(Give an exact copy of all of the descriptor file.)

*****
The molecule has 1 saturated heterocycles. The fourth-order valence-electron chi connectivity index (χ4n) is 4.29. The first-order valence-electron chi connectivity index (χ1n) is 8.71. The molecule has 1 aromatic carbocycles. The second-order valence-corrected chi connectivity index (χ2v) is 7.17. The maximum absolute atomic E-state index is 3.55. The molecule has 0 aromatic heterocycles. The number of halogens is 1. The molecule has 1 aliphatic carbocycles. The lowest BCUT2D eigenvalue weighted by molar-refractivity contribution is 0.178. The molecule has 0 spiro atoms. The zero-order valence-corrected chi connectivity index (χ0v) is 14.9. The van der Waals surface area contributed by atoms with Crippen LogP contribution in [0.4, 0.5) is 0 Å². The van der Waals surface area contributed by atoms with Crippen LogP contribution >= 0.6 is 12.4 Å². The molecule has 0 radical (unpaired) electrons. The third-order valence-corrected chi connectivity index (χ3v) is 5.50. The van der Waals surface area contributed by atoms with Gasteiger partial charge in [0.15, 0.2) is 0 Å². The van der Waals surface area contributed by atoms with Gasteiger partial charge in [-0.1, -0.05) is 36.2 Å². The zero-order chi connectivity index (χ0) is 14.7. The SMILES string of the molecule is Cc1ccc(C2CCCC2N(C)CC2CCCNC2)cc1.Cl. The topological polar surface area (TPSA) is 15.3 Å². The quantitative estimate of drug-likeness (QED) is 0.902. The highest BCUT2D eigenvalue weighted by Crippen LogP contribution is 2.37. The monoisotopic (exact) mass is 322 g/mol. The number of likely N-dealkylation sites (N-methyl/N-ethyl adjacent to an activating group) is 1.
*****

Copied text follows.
The molecule has 1 saturated heterocycles. The fourth-order valence-electron chi connectivity index (χ4n) is 4.29. The first-order valence-electron chi connectivity index (χ1n) is 8.71. The molecule has 1 aromatic carbocycles. The second-order valence-corrected chi connectivity index (χ2v) is 7.17. The maximum absolute atomic E-state index is 3.55. The molecule has 0 aromatic heterocycles. The number of halogens is 1. The molecule has 1 aliphatic carbocycles. The lowest BCUT2D eigenvalue weighted by molar-refractivity contribution is 0.178. The molecule has 0 spiro atoms. The zero-order valence-corrected chi connectivity index (χ0v) is 14.9. The van der Waals surface area contributed by atoms with Crippen LogP contribution in [0.4, 0.5) is 0 Å². The van der Waals surface area contributed by atoms with Crippen LogP contribution >= 0.6 is 12.4 Å². The molecule has 0 radical (unpaired) electrons. The third-order valence-corrected chi connectivity index (χ3v) is 5.50. The van der Waals surface area contributed by atoms with Gasteiger partial charge in [0.15, 0.2) is 0 Å². The van der Waals surface area contributed by atoms with Gasteiger partial charge in [-0.1, -0.05) is 36.2 Å². The zero-order chi connectivity index (χ0) is 14.7. The SMILES string of the molecule is Cc1ccc(C2CCCC2N(C)CC2CCCNC2)cc1.Cl. The topological polar surface area (TPSA) is 15.3 Å². The quantitative estimate of drug-likeness (QED) is 0.902. The highest BCUT2D eigenvalue weighted by Crippen LogP contribution is 2.37. The monoisotopic (exact) mass is 322 g/mol. The number of likely N-dealkylation sites (N-methyl/N-ethyl adjacent to an activating group) is 1.